Side, or top, water manifold modification.

Don’t do this if it isn’t leaking. If it ain’t broke don’t fix it! 

There are many features of the Austin Seven that can be a cause of irritation, usually the result of poor design.  

Over its lifetime the car underwent many alterations, both major and minor, but surprisingly a couple of components that went unchanged, are the aluminium castings that are the water manifolds on the engine. It is true that the material used in the sand casting was varied, (aluminium where weight was an issue; bronze for a marine application and cast iron for general industrial applications), but all of these parts share a common fault – they are prone to leakage around their fixings. It doesn’t help that the combination of aluminium for the manifold body and steel is a recipe for corrosion and both side water and top manifold castings suffer badly over time in this respect. The gasket face provides a useful barrier against corrosion and thus leakage, but it is where the stud emerges into the outside world that leakage occurs around the thread of the nut and its washer. A fibre washer is the usual solution, but some coolant inevitably seeps up the gap between the stud/body gap and the screw thread.  

A better solution is to use an ‘o’ ring on the stud fixing because the rubber ring squashes into the gaps to provide a seal. Putting a blob of sealant on the stud before screwing up the nut and washer will provide a rather messy solution. What is needed is a seal around the non-threaded stud area which is the point of this modification. (‘O’ rings are made with a specific I/D and ring thickness which determines the subsequent O/D. They are usually made from nitrile or silicone rubber which withstands the operating coolant temperatures).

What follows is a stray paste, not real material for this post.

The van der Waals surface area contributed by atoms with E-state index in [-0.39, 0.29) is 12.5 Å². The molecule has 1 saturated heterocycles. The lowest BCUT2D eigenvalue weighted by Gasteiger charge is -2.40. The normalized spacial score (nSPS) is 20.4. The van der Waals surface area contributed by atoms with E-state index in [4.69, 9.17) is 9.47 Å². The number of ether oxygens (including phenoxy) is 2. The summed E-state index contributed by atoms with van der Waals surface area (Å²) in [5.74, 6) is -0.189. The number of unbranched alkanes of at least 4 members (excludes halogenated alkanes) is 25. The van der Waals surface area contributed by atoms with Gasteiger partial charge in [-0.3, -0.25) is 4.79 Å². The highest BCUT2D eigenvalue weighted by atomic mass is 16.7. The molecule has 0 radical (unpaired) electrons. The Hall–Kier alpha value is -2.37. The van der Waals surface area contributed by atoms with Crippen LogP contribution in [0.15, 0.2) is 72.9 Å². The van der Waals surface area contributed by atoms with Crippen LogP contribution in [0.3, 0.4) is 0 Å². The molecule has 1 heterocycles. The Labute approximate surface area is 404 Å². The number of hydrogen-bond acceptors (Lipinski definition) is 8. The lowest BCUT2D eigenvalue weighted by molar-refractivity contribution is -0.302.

Manifold 1


The procedure involves drilling a 45° countersunk hole on the end of the stud hole(s) as shown in the image, the diameter of which is approximately the same as the O/D as the ‘O’ ring you have chosen to fit closely around the stud (I/D=5/16”). The idea is to compress the ‘O’ ring into the space of the countersink so that it fully grips the stud surface and the surrounding countersunk cavity.  Place a fibre washer of the appropriate diameter above , followed by a steel washer and tighten the nut on top.  




Manifold 2



The result is a sound seal which can be cleanly dismantled, and the resulting assembly invisible to ‘rivet’ counters!. This method ensures that the seal isn’t merely squashed against the threaded part of the stud. If ‘O ’rings had only been in use when Sevens came out we would have been spared a great deal of hassle!  







This article, written by Bob Kneale,  originally appeared in CA7C Seven Focus in February 2023 pp13-15.